Sheer reports that one online source said there were about 900,000 survivors in 1945, depending on how “Holocaust survivor” is defined.

An article by the International March of the Living Organization on Feb. 2, 2016 had this to say about survivors:

“World War II ended nearly 70 years ago. Even accounting for those who lived through the war as opposed to having directly suffered its most terrible expressions, the number of survivors still alive today across the world is probably in the low hundreds of thousands, and dwindling.”

To get a better idea of how hard it is to attach a number to survivors, Sheer received this response from the United States Holocaust Memorial Museum in Washington:

“An accurate statistic of the number of Holocaust survivors still alive is very difficult to come by. Different studies using different definitions of “Holocaust survivor” and different sampling methods have returned different results. The museum has not conducted its own study.”

3. The students are devoted to the stamps project. How have you maintained their enthusiasm?

“The momentum of the project has largely been driven by the interest of students involved with it. In the first three years, prior to my retirement, the greatest enthusiasm came from dozens of fifth-grade students. As word spread about the project, growing numbers of sixth-, seventh- and eighth-grade children would seek permission from their teachers to come to my classroom during their student life class time to work with the stamps.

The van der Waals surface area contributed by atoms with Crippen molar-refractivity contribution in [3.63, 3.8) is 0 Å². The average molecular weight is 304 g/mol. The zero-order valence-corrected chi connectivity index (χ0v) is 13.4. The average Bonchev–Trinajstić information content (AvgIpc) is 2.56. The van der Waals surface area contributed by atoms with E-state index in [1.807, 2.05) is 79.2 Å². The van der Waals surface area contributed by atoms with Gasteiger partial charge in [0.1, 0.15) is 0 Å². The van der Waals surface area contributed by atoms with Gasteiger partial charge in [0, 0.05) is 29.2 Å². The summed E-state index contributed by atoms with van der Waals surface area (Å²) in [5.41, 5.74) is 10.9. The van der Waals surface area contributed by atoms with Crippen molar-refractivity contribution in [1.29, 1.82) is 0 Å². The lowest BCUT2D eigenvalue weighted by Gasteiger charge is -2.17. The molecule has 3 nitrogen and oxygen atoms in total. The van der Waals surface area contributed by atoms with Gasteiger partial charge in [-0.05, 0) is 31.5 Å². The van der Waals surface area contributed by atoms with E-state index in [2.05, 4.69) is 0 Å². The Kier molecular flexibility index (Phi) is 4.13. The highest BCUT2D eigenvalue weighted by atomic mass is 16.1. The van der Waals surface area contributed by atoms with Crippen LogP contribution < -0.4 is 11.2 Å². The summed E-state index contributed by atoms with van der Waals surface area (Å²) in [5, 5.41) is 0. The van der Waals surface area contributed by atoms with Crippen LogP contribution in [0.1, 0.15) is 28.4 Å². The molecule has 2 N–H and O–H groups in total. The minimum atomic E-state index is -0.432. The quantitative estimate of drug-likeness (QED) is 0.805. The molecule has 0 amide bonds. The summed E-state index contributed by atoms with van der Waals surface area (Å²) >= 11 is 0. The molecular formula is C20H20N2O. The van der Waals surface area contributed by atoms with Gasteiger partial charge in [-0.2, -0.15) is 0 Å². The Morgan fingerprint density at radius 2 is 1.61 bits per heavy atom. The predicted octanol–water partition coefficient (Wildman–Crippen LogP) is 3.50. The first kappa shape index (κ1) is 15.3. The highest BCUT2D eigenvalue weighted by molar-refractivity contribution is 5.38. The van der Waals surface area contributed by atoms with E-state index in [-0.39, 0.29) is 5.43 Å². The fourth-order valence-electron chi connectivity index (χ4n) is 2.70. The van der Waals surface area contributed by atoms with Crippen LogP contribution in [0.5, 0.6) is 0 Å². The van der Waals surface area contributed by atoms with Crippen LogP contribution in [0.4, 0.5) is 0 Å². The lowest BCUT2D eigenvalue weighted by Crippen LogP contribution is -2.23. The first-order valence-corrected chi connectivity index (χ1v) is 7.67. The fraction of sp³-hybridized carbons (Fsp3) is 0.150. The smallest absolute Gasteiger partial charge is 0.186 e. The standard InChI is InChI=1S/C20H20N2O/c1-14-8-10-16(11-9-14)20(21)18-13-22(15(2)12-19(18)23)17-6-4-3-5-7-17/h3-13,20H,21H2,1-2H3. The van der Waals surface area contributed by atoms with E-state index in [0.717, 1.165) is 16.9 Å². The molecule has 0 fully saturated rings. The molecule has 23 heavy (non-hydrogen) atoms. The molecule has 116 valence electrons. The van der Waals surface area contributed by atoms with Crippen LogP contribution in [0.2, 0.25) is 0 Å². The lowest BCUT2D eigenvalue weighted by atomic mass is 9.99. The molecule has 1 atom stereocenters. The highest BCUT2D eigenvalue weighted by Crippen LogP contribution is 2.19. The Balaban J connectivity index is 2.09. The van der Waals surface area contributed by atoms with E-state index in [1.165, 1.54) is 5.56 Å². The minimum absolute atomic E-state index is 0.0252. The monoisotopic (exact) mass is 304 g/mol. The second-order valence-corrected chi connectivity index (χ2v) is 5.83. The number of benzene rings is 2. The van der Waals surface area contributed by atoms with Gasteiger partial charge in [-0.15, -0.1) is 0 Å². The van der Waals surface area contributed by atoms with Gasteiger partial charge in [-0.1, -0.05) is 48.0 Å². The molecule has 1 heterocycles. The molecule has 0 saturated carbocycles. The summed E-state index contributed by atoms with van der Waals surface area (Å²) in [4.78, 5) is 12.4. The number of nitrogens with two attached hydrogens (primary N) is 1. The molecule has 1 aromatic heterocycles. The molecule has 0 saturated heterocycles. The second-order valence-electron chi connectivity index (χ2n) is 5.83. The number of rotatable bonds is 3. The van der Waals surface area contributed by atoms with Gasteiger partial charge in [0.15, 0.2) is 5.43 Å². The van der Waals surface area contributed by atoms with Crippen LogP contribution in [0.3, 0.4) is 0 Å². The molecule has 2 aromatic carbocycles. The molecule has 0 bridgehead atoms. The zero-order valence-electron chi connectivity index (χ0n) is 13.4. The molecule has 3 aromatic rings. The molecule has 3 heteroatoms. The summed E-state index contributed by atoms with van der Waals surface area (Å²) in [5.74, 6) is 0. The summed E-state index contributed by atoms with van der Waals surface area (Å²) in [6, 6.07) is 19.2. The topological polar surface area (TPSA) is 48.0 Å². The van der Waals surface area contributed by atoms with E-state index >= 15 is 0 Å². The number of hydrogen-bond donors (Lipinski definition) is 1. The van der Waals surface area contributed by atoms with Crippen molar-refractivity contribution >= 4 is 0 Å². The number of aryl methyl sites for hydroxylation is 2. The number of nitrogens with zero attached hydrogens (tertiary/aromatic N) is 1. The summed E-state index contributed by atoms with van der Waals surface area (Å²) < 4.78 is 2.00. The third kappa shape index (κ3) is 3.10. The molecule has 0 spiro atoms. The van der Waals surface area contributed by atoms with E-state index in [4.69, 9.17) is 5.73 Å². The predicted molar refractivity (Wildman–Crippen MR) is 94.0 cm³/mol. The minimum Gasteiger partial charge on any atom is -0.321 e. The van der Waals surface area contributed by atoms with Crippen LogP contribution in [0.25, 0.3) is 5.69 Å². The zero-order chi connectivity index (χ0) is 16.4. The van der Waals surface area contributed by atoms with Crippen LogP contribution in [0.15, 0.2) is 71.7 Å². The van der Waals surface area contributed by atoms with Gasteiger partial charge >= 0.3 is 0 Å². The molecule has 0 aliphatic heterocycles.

“After June 2012, student life adviser Jamie Droste voluntarily took over leadership of the project, and there was a shift to more of a middle school and high school connection. Droste and several classroom teachers began facilitating small groups who trimmed and counted stamps, or designed and created new collages.

“The project came full circle when a kindergarten teacher asked how she could get her 5-year olds involved. Between October 2015 and May, 2016 the children not only trimmed and counted hundreds of stamps, but, with the help of several high school students, the youngest project participants completed their own stamps collage, “Different People-One World Community.”

4. The Boston Holocaust Memorial was damaged by vandals twice over the summer. Does that add a sense of urgency to the educational aspects of the project?

“What happened in Boston definitely underscores the crucial need for more education on the topics of the Holocaust: intolerance, lack of acceptance and the prevalence of disrespect.

Massachusetts is not one of the eight states in the country that requires the Holocaust and genocide be taught as part of the public schools’ curriculum in middle and high school. Perhaps what happened at the Holocaust Memorial in Boston should be the wake-up call that the time has come to consider such legislation in the Bay State.”

5. How much longer do you anticipate the project continuing?

The 11 million goal will be reached shortly, Sheer wrote in an update as 650 students counted 36,408 stamps as a 9/11 service project to bring the total to 10,800,328 stamps, leaving 199,672 to go. Sheer adds that the school has those stamps already, and so is no longer accepting additional stamps.